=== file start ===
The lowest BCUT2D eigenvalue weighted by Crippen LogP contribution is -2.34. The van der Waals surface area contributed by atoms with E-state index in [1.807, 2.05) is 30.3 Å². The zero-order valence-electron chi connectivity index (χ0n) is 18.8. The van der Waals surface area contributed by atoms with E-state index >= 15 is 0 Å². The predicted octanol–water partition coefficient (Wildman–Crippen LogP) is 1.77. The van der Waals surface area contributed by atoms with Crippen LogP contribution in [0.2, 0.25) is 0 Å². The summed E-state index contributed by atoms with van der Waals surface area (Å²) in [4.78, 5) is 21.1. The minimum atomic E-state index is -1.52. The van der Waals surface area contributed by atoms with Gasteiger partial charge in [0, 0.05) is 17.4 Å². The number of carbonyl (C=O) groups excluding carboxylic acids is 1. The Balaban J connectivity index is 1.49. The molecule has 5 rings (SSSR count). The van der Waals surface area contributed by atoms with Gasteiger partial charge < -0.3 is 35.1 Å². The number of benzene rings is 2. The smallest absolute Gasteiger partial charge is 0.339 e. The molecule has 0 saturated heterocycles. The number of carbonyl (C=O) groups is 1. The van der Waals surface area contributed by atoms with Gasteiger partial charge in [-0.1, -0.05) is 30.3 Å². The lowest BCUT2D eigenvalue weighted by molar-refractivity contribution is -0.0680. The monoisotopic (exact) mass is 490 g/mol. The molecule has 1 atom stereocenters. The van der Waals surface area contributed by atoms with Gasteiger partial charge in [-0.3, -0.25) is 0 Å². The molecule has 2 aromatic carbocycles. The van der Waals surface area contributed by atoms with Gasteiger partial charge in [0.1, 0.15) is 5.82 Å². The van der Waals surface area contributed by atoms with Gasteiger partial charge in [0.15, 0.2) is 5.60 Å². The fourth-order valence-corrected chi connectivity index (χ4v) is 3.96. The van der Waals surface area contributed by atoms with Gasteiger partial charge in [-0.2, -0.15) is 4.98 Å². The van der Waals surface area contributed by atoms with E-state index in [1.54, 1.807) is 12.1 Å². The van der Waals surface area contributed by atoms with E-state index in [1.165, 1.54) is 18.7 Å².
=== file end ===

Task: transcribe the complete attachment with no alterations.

The lowest BCUT2D eigenvalue weighted by Crippen LogP contribution is -2.34. The van der Waals surface area contributed by atoms with E-state index in [1.807, 2.05) is 30.3 Å². The zero-order valence-electron chi connectivity index (χ0n) is 18.8. The van der Waals surface area contributed by atoms with E-state index >= 15 is 0 Å². The predicted octanol–water partition coefficient (Wildman–Crippen LogP) is 1.77. The van der Waals surface area contributed by atoms with Crippen LogP contribution in [0.2, 0.25) is 0 Å². The summed E-state index contributed by atoms with van der Waals surface area (Å²) in [4.78, 5) is 21.1. The minimum atomic E-state index is -1.52. The van der Waals surface area contributed by atoms with Gasteiger partial charge in [0, 0.05) is 17.4 Å². The number of carbonyl (C=O) groups excluding carboxylic acids is 1. The Balaban J connectivity index is 1.49. The molecule has 5 rings (SSSR count). The van der Waals surface area contributed by atoms with Gasteiger partial charge < -0.3 is 35.1 Å². The number of benzene rings is 2. The smallest absolute Gasteiger partial charge is 0.339 e. The molecule has 0 saturated heterocycles. The number of carbonyl (C=O) groups is 1. The van der Waals surface area contributed by atoms with Gasteiger partial charge in [-0.1, -0.05) is 30.3 Å². The lowest BCUT2D eigenvalue weighted by molar-refractivity contribution is -0.0680. The monoisotopic (exact) mass is 490 g/mol. The molecule has 1 atom stereocenters. The van der Waals surface area contributed by atoms with Gasteiger partial charge in [-0.3, -0.25) is 0 Å². The molecule has 2 aromatic carbocycles. The van der Waals surface area contributed by atoms with Gasteiger partial charge in [0.1, 0.15) is 5.82 Å². The van der Waals surface area contributed by atoms with Gasteiger partial charge in [0.15, 0.2) is 5.60 Å². The fourth-order valence-corrected chi connectivity index (χ4v) is 3.96. The van der Waals surface area contributed by atoms with Gasteiger partial charge in [-0.2, -0.15) is 4.98 Å². The van der Waals surface area contributed by atoms with E-state index in [1.54, 1.807) is 12.1 Å². The van der Waals surface area contributed by atoms with E-state index in [1.165, 1.54) is 18.7 Å².